So, unless you have cojones of steel or can find your happy Zen place, do not attempt this ridge! I went up the red-purplish rock until the base of the grey loose crap. The grey rock is side table - giant platter sized slabs pointing down slope at high angle - at you. So I traversed to the left. Still crap. Traverse some more. Hmmm... I was about to turn around and descend, when I found one area that might work. So I got into my cat like crawling pose where all 4 limbs had equal body weight, and I crawled up the loose blocks. Once over this initial 10-20' section, I was able to find more stable rocks, and slowly move back to ridge proper, where I found an opening in the ridge prominence and got onto the first stable rock of the ridge... Phew!!!
Trico Peak from 13,501B
The north ridge of Trico. Gets stupid loose after the purple rocks
Loose, nasty north ridge of Trico
Making the north ridge, after the horrid loose rock. Summit is near!
On the summit of Trico, I take another longish break, and take off my boots and socks. Just long enough to give my feet rejuvenation for the remainder of the day. The descent off of Trico goes quickly, and then I head over to the listed double summit of "T 10". Here the craptastic loose San Juan rock continues, but no more giant widow maker blocks. Just scree, crappy scree.
Looking back at Pt 13,510B
Ridge to "T 10" from Trico
Looking back on Trico's easier ridge
From the summit of "T 10" I try to figure out how to get over to the other double summit. I'm on the one marked on maps, but it would be nice to get over to the other one. The slope on the left looks horrid, slope on the right looks bad. So instead I head in the Telluride direction and find a good slope to drop down, and then head over to the saddle with Three Needles.
Sneffels Range and some color
Three Needles from "T 10"
"T 10"'s ridge line
"T 10" slope to NE
Looking up at the south ridge of Three Needles, I wasn't sure which scree gully to painfully claw my way up. So I went with the first prominent one to the south and started up, painfully slow. I saw foot prints, so I was hoping I found the right one. It took forever to ascend this gully as it was so steep and loose. But once I got up top of the ridge, I knew I found the correct one. Some very pretty ridge features in the setting sun.
Connecting ridge to Three Needles from "T 10"
Nifty evening shadows nearing Three Needles Summit
Solid climbing up to summit of Three Needles
Once on the summit at 5pm, I had some decisions to make. I felt awesome, my legs were holding up nicely, and I could continue onto the next 2 peaks at least. I had been texting Darrin my progress on the peaks as I could from summits, but I hadn't heard an update on where he was since Salida. So on my 7th summit, I find out he's already at the campsite! Well, huh. Guess I better find a good way down to the road and quickly! So I try texting him locations along the road... he doesn't have a map. Frak!!! I could run the very long ridge over to "T 11" and down to the original meeting place where he should be able to find me on my planning maps I sent him. But that could also take quite a bit of time too on the craptastic loose San Juan scree. So I tell him to go to the Bear Creek Road just south of Red Mountain Pass (mile marker 80), since he should be able to find it. This took plenty of map shuffling and flipping on a windy summit. Of course, as soon as I drop down the scree gully, I realize that where I asked him to pick me up, was pretty close to where my truck was. Damn! Nothing to do about it now, out of cell range, and I had an hour and a half to meet him, TWO DRAINAGES over.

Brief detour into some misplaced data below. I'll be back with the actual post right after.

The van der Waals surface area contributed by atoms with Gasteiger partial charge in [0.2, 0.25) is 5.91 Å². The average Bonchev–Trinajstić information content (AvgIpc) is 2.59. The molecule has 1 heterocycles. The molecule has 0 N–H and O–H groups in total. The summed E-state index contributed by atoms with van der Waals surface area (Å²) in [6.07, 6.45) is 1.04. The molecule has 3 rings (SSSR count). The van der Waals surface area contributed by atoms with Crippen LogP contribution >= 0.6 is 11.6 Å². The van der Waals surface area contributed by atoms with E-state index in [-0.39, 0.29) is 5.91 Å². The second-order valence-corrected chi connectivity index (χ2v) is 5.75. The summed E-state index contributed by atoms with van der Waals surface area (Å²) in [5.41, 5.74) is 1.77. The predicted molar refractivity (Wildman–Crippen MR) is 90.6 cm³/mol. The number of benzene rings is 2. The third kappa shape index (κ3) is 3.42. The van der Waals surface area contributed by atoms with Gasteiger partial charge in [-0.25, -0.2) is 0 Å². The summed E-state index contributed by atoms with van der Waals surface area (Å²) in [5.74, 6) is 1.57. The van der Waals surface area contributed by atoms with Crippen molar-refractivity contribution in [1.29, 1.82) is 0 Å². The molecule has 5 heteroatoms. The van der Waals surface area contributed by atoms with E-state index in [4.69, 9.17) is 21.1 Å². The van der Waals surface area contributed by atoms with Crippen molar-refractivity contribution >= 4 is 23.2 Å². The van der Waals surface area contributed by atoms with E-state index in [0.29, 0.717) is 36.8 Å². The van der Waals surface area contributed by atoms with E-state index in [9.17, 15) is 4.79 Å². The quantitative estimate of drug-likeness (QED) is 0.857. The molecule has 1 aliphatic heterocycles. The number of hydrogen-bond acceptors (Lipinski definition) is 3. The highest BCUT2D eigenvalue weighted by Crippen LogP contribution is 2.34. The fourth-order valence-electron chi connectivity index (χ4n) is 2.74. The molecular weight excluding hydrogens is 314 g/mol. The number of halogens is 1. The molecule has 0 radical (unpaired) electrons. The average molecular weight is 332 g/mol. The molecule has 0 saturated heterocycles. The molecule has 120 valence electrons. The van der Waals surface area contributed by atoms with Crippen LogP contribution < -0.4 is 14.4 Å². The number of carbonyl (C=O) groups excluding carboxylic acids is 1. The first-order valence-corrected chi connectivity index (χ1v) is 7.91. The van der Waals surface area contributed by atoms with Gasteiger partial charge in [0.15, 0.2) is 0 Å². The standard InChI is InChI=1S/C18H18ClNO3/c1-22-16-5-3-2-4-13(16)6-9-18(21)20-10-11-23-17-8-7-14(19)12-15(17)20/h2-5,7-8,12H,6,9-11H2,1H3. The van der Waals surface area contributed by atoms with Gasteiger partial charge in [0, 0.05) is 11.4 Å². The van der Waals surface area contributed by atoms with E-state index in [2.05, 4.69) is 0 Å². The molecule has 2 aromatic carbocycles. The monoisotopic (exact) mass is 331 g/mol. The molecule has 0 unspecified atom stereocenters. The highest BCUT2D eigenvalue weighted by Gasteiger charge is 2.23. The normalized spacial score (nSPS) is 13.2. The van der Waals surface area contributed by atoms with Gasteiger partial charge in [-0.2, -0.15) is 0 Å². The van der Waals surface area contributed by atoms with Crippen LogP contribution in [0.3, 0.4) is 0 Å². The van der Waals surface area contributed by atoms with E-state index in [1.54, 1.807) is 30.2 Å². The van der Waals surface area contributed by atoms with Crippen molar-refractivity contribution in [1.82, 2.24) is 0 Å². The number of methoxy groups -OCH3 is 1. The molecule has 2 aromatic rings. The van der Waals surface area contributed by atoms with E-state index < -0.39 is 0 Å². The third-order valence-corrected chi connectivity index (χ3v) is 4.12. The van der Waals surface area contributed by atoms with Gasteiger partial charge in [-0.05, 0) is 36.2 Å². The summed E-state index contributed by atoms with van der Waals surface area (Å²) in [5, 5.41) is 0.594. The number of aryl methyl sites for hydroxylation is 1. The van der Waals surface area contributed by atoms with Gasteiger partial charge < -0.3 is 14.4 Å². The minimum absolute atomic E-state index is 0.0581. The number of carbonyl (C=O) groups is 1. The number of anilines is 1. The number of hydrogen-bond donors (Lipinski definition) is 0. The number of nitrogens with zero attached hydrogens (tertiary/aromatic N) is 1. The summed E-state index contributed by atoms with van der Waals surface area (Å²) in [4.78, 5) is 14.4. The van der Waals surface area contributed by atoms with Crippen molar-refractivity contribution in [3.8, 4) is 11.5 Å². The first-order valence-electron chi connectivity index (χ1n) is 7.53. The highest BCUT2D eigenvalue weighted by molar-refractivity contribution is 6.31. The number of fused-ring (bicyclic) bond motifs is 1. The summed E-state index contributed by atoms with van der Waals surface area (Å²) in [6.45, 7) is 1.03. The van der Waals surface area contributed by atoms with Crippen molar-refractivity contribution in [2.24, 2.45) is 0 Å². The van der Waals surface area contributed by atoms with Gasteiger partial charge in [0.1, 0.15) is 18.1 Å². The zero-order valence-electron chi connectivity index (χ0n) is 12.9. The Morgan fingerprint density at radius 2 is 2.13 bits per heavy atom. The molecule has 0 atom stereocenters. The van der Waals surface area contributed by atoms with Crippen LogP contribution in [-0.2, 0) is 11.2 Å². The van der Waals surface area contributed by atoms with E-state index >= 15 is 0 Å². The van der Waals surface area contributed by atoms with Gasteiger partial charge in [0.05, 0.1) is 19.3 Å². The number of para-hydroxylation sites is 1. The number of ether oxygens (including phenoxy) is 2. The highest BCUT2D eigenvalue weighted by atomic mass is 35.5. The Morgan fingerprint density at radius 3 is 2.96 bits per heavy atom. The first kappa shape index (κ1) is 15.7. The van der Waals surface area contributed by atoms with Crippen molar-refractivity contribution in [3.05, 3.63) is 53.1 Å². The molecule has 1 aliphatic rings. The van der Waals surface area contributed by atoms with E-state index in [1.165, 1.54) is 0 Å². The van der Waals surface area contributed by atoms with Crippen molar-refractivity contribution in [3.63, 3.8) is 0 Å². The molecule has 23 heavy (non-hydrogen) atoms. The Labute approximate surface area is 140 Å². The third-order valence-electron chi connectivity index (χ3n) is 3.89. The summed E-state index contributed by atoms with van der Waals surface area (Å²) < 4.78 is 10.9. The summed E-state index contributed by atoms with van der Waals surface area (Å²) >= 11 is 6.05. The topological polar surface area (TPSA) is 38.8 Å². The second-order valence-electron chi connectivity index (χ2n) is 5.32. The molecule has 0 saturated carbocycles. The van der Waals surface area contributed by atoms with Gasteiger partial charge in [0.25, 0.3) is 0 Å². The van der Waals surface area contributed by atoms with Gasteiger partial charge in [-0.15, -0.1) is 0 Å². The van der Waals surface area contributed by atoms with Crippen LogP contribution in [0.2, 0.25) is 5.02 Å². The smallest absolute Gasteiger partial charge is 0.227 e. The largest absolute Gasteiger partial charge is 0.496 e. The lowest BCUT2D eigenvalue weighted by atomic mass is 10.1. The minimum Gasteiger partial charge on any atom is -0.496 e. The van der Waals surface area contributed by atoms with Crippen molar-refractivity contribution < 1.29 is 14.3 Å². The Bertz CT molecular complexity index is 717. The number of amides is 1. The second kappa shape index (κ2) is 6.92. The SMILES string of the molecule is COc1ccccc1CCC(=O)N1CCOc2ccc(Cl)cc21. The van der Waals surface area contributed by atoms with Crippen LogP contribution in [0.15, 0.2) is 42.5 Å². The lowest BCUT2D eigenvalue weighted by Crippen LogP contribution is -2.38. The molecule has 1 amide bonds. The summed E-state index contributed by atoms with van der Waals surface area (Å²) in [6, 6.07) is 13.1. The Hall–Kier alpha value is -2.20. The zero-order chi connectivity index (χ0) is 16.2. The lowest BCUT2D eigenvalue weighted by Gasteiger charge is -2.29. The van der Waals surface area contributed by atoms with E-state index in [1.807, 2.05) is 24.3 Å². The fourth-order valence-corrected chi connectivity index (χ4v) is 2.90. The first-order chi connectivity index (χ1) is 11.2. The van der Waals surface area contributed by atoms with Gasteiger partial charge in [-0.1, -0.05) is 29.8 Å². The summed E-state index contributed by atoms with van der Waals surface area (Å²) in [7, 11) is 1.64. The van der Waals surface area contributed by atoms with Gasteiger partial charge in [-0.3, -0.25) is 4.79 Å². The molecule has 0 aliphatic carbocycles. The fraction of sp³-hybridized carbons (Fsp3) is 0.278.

The Three Needles ridge features over to "T 11"
So I went over the other saddle to "T 10" and dropped down into that valley. The road was on the far side and the wound around the next ridge line over to the north. I didn't want to waste time and walk over to the road. So I did a stupid descending traverse along the cliff faces to get to the road. Then it was an easy walk until where I found Darrin, part way up a high clearance 4WD road with his Honda Accord. Now my legs were pounded into soreness by the speedy descent. 0.5 miles along Hwy 550 later, I was at my truck.
"T 10" in the shade
The drainage/cliffs I dropped to meet Darrin
So, guess what. You can turn this crazy traverse - car/bike shuttle into a loop! Hurray! Just start at about Red Mountain Pass. Crazy. I was a bit sad that I couldn't get to "T 11" and Pt 13,159, as I knew I had the legs for it, just not enough time. Furthermore did go until almost 8pm, but I didn't want Darrin to miss out on the campsite festivities for that. At least now I know that 7K is no problem in a day! Next year, I'll try for more!
My GPS Tracks on Google Maps (made from a .GPX file upload):
Thumbnails for uploaded photos (click to open slideshow):